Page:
We want to install solid wood parquet on our heated floors.
You always read on the internet that solid wood parquet is not suitable for underfloor heating? Is this true? Do either of them happen to have one at home? What would you say from your own experience?
There are some parquets that tolerate underfloor heating well. Not every type of installation is suitable; for example, full bonding works very well because there is almost no air trapped. In terms of efficiency, not much is lost, the system just gets slower, and the heating should be enough to warm the floor through, which really shouldn't be a problem, since you can include the distance between pipes as a parameter in addition to the flow temperature.
We currently have floating hardwood flooring, and the underfloor heating system works perfectly. However, I don't measure it in any way, I'm guided by how I feel, and that's fine.
I always recommend testing individual situations live somewhere to get a feel for it. There are also vendors who install solid wood planks in a floating method on a screed that is then stapled together, this is also a viable option.
I have tile in the hallway on FBH and multi-layered floating oak parquet in the kitchen and living room. In my socks or bare feet, I notice that tile is warmer than parquet. But only a little. And the thermostat depends on the room temperature, a cozy 20°C everywhere. I find wood very cozy.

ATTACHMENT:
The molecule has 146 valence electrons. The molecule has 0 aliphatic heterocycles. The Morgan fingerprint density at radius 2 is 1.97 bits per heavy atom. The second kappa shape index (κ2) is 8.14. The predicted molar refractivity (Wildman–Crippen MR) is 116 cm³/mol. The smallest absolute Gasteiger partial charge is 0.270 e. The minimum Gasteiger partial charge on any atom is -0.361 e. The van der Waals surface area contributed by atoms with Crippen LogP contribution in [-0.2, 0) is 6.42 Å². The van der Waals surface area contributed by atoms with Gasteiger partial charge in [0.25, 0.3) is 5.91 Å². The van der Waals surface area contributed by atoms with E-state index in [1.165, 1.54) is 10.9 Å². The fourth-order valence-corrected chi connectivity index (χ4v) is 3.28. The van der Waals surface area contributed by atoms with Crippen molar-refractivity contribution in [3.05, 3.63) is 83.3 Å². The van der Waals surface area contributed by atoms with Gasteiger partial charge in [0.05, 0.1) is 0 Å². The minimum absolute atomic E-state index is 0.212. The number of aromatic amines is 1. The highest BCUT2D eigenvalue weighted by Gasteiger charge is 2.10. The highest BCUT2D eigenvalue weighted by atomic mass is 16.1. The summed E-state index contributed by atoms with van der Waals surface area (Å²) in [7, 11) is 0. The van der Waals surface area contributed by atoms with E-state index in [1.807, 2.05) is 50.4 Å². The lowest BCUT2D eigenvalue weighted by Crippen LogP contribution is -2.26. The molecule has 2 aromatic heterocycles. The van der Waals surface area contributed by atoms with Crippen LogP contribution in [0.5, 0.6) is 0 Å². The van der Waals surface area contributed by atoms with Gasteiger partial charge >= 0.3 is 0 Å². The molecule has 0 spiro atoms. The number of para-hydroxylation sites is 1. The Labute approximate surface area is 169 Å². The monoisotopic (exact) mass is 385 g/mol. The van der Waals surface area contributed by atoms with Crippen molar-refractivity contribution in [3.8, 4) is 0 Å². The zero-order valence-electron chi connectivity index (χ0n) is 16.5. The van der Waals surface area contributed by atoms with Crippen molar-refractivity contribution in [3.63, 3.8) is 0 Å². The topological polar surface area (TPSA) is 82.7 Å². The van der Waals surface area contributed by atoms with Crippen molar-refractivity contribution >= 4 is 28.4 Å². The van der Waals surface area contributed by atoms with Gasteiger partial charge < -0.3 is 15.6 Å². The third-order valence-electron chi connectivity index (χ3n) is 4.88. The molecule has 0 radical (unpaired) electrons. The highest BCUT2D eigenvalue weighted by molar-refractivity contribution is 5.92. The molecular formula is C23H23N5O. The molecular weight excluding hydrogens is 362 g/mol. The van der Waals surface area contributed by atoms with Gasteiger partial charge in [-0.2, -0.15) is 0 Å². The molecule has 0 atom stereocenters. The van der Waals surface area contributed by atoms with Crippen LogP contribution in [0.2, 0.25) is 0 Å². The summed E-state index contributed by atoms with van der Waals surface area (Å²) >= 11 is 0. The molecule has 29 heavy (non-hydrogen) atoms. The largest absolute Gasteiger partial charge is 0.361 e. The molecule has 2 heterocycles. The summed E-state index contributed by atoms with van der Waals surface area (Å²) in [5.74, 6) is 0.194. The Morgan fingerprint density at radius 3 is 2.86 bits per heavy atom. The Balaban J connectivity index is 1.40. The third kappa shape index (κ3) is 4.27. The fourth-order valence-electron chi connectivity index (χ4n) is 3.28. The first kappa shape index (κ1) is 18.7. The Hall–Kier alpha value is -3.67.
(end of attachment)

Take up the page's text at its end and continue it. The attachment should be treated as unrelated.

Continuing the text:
How much extra energy it costs me, I don't know. Either way, it's great, and I'd do it again.
If you ask a hardwood flooring salesman, he'll probably tell you that underfloor heating isn't a problem. If you ask a heating engineer, he'll only tell you about tile or glued vinyl. The fact is that wood has a worse thermal conductivity than tile, for example. However, you will likely end up with a warm room anyway.
Gluing is certainly not a mistake as far as warm floors are concerned, the air gap in floating installation insulates again. However, some people find that a floating installation improves the feel when walking.
Ask three people and you'll get five opinions. The wood in this case has an insulating effect, and the thicker it is, the more energy it takes to heat the air above it. Because it is transmitted not only upward, but downward and to the sides as well.